When pro New York- based photographer Steve Vaccariello is asked if there's something about photography that he finds specifically inspiring, he says that he's inspired as an artist not just by imagery, but by life and the beauty that he's able to see in the world. He says that he's always "on," engaging his life as a constant photo opportunity, and while his approach to the world and his imagery may seem fantastical, with clients including Nikon, Finlandia, MasterCard, American Express, Sprint, Kodak and others, it's obvious that he has no problem being practical, either. "The most important thing is the picture, not the technique or the trend," explains Vaccariello. "I want people to look at my photos and see the beauty in simplicity."
He readily admits that his aesthetic is a modern approach to the stripped-down, direct approach of masters like Richard Avedon, Irving Penn and Robert Mapplethorpe, and while his inspiration may come from the past, his attention to detail, technical craftsmanship and all-around enthusiasm for the world of photography keep him poised at the forefront of the field. Most importantly, while Vaccariello does postprocessing on his work, he considers digital processing to be a very small part of his workflow. He finds that people can rely on digital technology as a crutch and that many young photographers don't realize that they can create the same look using good old-fashioned lighting and camera techniques, and that it's often better.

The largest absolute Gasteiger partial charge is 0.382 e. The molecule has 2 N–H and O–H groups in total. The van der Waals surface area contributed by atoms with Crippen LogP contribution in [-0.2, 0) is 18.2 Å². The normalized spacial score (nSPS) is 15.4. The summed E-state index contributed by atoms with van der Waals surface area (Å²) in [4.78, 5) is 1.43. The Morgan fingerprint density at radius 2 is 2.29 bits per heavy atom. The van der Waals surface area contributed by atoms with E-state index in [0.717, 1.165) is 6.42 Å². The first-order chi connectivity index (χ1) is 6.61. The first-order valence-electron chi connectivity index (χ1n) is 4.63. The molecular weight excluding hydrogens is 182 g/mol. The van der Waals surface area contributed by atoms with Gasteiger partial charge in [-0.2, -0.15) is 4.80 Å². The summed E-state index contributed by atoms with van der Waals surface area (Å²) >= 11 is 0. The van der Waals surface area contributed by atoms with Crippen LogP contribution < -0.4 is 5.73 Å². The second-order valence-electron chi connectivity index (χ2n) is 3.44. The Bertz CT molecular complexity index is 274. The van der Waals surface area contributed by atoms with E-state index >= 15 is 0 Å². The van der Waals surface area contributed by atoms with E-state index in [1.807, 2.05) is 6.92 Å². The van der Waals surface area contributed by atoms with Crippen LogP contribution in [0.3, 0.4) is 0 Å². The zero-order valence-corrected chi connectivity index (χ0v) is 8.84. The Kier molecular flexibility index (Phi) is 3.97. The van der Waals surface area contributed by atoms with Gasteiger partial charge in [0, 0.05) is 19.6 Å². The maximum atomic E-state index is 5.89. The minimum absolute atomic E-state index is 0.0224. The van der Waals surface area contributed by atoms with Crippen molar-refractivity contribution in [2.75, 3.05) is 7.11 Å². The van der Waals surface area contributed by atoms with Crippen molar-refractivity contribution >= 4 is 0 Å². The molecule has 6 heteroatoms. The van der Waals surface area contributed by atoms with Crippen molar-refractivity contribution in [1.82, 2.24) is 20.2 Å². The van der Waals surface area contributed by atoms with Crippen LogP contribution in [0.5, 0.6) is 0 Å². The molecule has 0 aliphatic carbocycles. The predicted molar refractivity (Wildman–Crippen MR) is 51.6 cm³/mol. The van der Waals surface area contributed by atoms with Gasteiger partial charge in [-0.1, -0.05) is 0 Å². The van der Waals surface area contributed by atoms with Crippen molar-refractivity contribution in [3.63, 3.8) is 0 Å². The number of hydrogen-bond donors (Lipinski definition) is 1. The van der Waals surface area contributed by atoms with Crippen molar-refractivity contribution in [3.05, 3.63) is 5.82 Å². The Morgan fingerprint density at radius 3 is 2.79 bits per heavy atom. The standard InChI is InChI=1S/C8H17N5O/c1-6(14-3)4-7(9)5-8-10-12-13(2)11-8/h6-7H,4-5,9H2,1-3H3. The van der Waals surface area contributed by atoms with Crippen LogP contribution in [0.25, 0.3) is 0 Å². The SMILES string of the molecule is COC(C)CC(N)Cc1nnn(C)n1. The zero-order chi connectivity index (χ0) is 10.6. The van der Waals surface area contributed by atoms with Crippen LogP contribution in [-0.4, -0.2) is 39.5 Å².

"I'm a craftsman," Vaccariello says about his technical abilities. "I don't always rely on digital manipulation and postproduction to create images. I tend to do it in-camera when I'm shooting it. I think people are getting carried away with using technology to create the imagery instead of lighting, composition and a vision. Digital has made many things better in many ways. I just hope that people don't rely on that as their only tool. Many photographers are shooting mediocre pictures only to put in hours and hours of Photoshop to make them good pictures, saying, 'Oh, we can fix that later in Photoshop,' instead of moving a couch or taking a picture off the wall. I just hope the next generation of photographers takes the craftsmanship of the camera as seriously as the computer."
Vaccariello is a straight shooter with the camera, as well. His work is noted for clean compositions with precise tonality, and he has no problem bouncing back and forth between color and black-and-white. He concentrates almost entirely on portraiture and artistic explorations of the human form and, in particular, his black-and-white work is heavily influenced by the classic images of the past, with photos that are as intimate as they are minimally constructed. He describes his brand of photography as timeless, sophisticated and elegant, though he prides himself on his ability to capture images that bristle with motion.
Vaccariello doesn't look to modern photographers to keep up with current fads; instead, he says he consistently falls back on his staple favorites as a constant source of inspiration, such as the aforementioned masters, as well as Steichen, Horst and Newton. Mapplethorpe has always had the biggest impact on him, influencing not only how he approaches his subjects, but also how he sees light and composition. Vaccariello certainly has a fine-art approach to his portraiture, and it's this quality that has made him popular with advertisers, celebrities, dancers and artists looking for something beyond the standard publicity shot.
"I love the appeal of commercial work due to the challenges it presents," he explains. "Somehow you have to manage to please the client, represent the product perfectly and, most importantly, fulfill yourself as an artist. I think clients are drawn to me for the powerful, simplistic nature of my imagery, the timeless factor of the work. The client knows I can deliver a cutting-edge image and still represent the product at the same time."